Laugh like an Italian
by Erin Blackwell
We inhabit a culture in which cinematic output is monopolized by Hollywood. The sad thing is, most of the world is similarly swamped by Tinseltown trash. These huge-budget, bloated-star juggernauts based on comic-book heroes so dominate the world's screens there's hardly any room left for art. Here in San Francisco, a defiant outpost of dissident film, hard-bitten programmers persist in screening vintage, silent, independent, and on all-too-rare occasions, foreign films. When the op arises, you must seize it. So it is with the single-day mini-fest of Dino Risi films at the Castro Theatre this Saturday.
Four films and a party celebrate the Italian director born 100 years ago, in a program by Luce Cinecitta recently seen at New York's MoMa. This is a history lesson and a nostalgic revisiting of the 1960s, when Italian film was an exciting presence at neighborhood movie theaters. Back then, Hollywood itself was making emotion-driven, human-scale narratives about ordinary people. American artists weren't yet afraid of "cheapening the brand" (a term not yet in use) by acknowledging the influence and inspiration of Italian movies. Italy, let's face it, has a rich heritage of visual, theatrical, architectural genius to steal from.
Comedy is a notoriously underrated genre, because people are too busy laughing to take it seriously. Comedy, among writers and performers, is considered much harder than drama. The Italians might be said to have invented comedy in the Western World, being the inheritors of Greek theater, and much later the creators of Commedia dell'arte, itself the basis of modern theater. The stock characters of Commedia live on in Dino Risi's films, as do the trenchant philosophical insights into human character. We laugh at the human comedy, only to keep from crying.
Vittorio Gassman is the tall, handsome, charismatic, athletic, joyous, foolish, shameless, dazzlingly versatile leading man of all four films. At 1 p.m., in Il mattatore (Love and Larceny, 1960) , he plays a con man, thief, and master of disguise, in homage to the trickery rampant in post-war Rome under reconstruction. At 3:30 p.m., Profumo di donna (Scent of a Woman, 1974) is the original of the 1992 Pacino remake. At 6 p.m., Jean-Louis Trintignant co-stars in Il sorpasso (The Easy Life, 1962) , a road movie bromance. At 10 p.m., I mostri (literally, The Monsters, 1963) features Gassman and fellow chameleon Ugo Tognazzi in a series of scathing sketches, both comic and tragic, about hypocrisy and betrayal. The first and final films are 35mm, the middle two newly restored DCP.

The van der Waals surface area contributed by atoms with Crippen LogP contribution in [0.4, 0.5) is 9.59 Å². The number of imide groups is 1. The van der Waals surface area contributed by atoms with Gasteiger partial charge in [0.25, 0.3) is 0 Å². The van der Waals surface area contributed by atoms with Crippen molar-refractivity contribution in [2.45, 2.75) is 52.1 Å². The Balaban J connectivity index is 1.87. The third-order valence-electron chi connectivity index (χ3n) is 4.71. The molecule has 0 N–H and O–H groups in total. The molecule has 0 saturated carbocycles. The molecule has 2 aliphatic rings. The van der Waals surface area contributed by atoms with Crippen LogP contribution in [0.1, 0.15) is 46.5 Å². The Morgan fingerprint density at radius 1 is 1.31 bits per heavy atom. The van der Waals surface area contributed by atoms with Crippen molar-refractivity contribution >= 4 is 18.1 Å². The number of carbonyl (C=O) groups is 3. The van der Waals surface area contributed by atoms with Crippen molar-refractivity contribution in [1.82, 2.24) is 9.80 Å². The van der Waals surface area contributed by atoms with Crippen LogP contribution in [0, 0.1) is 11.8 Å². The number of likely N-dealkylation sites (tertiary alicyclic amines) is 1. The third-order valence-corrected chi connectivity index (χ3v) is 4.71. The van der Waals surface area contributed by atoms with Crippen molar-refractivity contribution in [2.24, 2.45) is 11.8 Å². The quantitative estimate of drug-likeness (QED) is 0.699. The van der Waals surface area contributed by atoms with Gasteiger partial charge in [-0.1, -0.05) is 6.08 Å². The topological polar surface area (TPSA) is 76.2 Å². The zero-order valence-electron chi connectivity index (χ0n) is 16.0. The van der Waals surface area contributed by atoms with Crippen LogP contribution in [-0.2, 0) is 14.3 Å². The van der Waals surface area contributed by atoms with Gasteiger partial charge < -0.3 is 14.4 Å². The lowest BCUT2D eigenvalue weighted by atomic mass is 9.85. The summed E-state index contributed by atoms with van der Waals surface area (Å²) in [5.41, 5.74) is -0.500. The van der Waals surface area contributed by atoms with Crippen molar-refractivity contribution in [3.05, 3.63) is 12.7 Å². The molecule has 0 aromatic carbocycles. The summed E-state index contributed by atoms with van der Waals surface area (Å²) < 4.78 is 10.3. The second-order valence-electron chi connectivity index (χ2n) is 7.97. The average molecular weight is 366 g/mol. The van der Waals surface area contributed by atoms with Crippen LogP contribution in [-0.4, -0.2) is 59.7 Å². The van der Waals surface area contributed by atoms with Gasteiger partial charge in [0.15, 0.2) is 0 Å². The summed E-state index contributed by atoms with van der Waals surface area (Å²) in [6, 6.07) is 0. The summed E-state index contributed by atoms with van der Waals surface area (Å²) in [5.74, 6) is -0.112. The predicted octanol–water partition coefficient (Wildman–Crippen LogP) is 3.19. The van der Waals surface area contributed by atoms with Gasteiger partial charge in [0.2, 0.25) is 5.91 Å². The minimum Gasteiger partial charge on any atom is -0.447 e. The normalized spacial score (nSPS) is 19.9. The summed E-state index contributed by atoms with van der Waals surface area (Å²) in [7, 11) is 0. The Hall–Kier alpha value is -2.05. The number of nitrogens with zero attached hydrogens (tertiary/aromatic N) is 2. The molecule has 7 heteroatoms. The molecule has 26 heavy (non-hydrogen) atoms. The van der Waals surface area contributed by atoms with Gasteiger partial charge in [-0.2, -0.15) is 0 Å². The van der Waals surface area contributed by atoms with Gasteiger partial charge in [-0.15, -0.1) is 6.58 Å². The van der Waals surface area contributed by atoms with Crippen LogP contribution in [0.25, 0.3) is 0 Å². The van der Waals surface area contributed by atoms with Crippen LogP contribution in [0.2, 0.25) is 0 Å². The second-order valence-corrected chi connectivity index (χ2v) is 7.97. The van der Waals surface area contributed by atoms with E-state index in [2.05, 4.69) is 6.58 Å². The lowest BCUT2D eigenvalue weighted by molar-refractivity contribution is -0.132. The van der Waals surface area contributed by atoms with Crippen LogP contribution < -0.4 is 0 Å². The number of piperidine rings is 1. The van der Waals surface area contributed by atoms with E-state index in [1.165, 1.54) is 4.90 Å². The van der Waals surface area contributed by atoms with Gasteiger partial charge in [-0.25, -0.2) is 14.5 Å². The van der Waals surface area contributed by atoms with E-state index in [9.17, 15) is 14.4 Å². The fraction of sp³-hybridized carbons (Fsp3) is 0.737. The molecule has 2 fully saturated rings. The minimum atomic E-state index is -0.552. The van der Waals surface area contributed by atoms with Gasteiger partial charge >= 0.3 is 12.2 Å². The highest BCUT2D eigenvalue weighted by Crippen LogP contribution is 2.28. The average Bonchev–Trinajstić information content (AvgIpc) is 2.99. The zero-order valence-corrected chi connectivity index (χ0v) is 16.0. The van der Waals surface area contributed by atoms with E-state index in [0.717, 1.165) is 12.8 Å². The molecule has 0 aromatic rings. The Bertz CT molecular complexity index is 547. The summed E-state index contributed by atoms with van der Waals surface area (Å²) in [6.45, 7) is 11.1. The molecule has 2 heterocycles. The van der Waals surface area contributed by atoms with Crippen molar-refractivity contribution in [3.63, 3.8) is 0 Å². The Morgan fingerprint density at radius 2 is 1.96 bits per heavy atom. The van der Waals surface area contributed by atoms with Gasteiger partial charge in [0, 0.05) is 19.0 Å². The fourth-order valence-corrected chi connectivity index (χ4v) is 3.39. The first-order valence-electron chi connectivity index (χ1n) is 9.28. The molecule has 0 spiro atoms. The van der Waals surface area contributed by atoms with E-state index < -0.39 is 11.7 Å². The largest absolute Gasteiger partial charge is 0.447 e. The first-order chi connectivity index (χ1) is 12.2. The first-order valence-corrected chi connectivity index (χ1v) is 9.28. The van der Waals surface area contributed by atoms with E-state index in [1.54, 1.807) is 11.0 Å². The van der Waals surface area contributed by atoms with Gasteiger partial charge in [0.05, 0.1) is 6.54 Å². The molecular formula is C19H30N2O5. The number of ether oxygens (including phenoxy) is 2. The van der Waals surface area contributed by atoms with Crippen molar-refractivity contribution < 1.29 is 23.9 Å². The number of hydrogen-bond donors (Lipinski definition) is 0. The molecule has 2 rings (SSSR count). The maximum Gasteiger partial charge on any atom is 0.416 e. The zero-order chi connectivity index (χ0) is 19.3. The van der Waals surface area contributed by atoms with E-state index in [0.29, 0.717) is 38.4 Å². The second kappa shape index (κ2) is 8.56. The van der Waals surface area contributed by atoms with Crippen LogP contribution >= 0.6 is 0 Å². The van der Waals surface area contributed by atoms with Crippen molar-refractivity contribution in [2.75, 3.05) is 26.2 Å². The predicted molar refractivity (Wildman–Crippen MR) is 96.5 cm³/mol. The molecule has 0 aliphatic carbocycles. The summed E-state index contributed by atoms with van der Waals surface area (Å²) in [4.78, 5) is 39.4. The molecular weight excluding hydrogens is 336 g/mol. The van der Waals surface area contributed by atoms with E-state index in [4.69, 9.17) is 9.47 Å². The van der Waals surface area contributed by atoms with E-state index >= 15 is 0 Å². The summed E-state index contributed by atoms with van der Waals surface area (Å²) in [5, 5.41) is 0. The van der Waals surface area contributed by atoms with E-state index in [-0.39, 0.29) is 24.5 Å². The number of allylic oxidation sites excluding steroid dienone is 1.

The reason to go to these movies is to see comedy in its most tragic form. At the end of the press screening of I mostri , I was weeping. I couldn't take the wisdom. I'm so used to distracting trash and the unchallenged reign of narcissism, in which no folly is questioned. Now that everyone's turned into robots staring at selfies, it's a jolt to watch clear-eyed vignettes skewering corruption and deceit as relevant here and now as they were there and then. This is comedy at its most devastating: philosophic and political, speaking truth to power, and alternately breaking your heart with its compassion for small lives ruined.
Amelia Antonucci is the local point-person for these brief flashes of Italian cinematic genius that light up the Castro screen once a year. She briefed me on the censoring of I mostri, the must-see masterpiece of this mini-fest. The film was withdrawn from distribution and chopped up, and there is still no DVD. That's too bad, because I'd like it watch it again and again. Centuries of Italian theatrical know-how are condensed into its two-hour run-time. Make sure you're wide awake for the 10 p.m. screening, you won't want to miss a thing. Spoiler alert: Gassman does an amazing Callas-inspired drag.
Tickets are $12 per screening, party: $15. All-access pass: $60. Info: CinemaItaliaSF.com